LIPSON: The inference there is that they are not close enough at this point? They are not cooperating enough?

WONG: I don’t think there was that inference. I was making a point that over the medium term we know that this is the key bilateral relationship in the world. It will condition all nations’ capacities to affect their own security and economic prosperity and obviously we need to continue to encourage them to work well together.

LIPSON: You also said that if we focus on economic prosperity and distribute it equitably, then security becomes more manageable around the globe. What did you mean by that?

WONG: I was trying to express the importance of economic engagement between nations. To my way of thinking, one of the benefits of more open trading arrangements, more open investment arrangements, more open engagement between countries is that is a way to build a convergence of interests.

We all have a stake in stability and peace. So my point was that I think there is merit in making sure we are pretty deeply engaged economically in our region. Open trade and that kind of integration economically is a good thing for global security.

LIPSON: So that is the economic part of the sentence, there was also the distribution part of the sentence…

WONG: This speech is about seeking to frame Labor’s foreign policy. It’s talking about, in a time of disruption, how do we navigate our way through what is obviously a world that has a lot of challenges in it. I said we need to be clear about what we want, what are our interests and how we arrive at them.

The inequality you raised is also self-evident. We know that inequality, economic inequality, drives political instability. We know that is one of the reasons why support for trade, support for globalisation, support for economic engagement between nations has been declining. So those of us who do believe there is a collective good to a more integrated global economy, we have to deal with issues of equality.

LIPSON: Just to be clear, is that talking about taxing, shifting wealth from wealthy companies, wealthy countries to the less wealthy?

WONG: What it means is that we have to recognise there are people who have benefited from globalisation and open trade and there are people who have not.

And the Labor Party has been very clear about this, what our approach would be. Governments have to deal with that inequality. We have to address it, we have to give people more opportunities through investment in education and we have to continue to provide a good social welfare net.

LIPSON: What should Malcolm Turnbull’s focus be at the G20?

WONG: As always it should be the national interest, but I suspect Mr Turnbull’s problem is that he is far more concerned about the division at home and the continued attacks upon him by former Prime Minister Tony Abbott and a number of his troops.

Obviously the first and most important thing for the G20 to deal with is North Korea. They are a threat to global peace and global stability. But I agree with Chancellor Merkel when she talks about the other priorities being trade and climate change. I would be encouraging Mr Turnbull to engage with Mr Trump and encourage him not to go down the path of increasing tariffs, of increasing protectionism, and also to encourage him to act on climate change, because we know that is what Mr Turnbull says he believes is important.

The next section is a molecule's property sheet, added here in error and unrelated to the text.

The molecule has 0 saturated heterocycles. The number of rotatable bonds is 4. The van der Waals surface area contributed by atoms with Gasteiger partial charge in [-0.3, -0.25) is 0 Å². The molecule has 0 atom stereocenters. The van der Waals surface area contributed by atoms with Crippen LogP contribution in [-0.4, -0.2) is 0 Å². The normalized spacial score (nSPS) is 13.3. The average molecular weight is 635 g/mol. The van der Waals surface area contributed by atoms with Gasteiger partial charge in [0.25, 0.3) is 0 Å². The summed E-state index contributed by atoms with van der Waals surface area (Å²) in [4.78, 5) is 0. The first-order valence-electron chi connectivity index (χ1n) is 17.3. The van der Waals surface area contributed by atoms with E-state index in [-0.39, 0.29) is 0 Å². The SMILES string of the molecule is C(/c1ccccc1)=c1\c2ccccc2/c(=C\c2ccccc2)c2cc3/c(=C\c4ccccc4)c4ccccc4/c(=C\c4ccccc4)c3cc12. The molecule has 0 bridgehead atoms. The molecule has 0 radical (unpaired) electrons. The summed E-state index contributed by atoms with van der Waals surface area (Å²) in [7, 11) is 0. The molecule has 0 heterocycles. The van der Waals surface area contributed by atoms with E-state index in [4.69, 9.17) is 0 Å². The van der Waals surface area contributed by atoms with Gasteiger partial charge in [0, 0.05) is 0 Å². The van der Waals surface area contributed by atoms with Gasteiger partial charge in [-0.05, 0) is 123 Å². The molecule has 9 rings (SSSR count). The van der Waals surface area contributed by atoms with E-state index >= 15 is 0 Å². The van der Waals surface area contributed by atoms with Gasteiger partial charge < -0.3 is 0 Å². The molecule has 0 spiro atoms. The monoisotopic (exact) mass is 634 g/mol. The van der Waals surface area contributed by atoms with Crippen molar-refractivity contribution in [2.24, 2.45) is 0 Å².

LIPSON: I just want to ask you about the motion before the NSW Labor Conference which urges the next Labor Government to recognise Palestine. What is your view on that motion?

WONG: On Israel and Palestine I would make a couple of points. The first is Labor’s position is, and should always be, support for a two-state solution. Whatever changes people contemplate to resolutions or motions at state conferences, what I will be saying is, the judgement should be, is this something that will further or make less likely the two-state solution?

LIPSON: And what’s your judgment?

WONG: My view about it is that the National Conference position has already been articulated. That is what is binding on me as the Shadow Foreign Minister and on members of the Federal Parliamentary Labor Party.

LIPSON: So you don’t see any need to change it?

WONG: I understand that there are many people who have deep concerns about what is occurring between Israel and Palestine and the failure to move forward in terms of any peace process.

LIPSON: One of those people is Bob Carr. Kevin Rudd this evening has said that Bob Carr’s extravagant language about Israel’s “foul” occupation was not helpful. What is your view on Bob Carr’s comments?

WONG: It is not language I would use. And what I’d say about this issue is I understand people feel strongly about it, but I think I will certainly take the view that I will approach this in a sensible and considered manner.

LIPSON: So has Bob Carr been helpful in this debate?

WONG: You would need to talk to him about his language. But it is not language I would use and I think members of the Labor Party do expect us to approach this sensibly and carefully and that is how I will be doing it.

LIPSON: Senator Penny Wong, thanks for joining us on Lateline.

WONG: Good to be with you.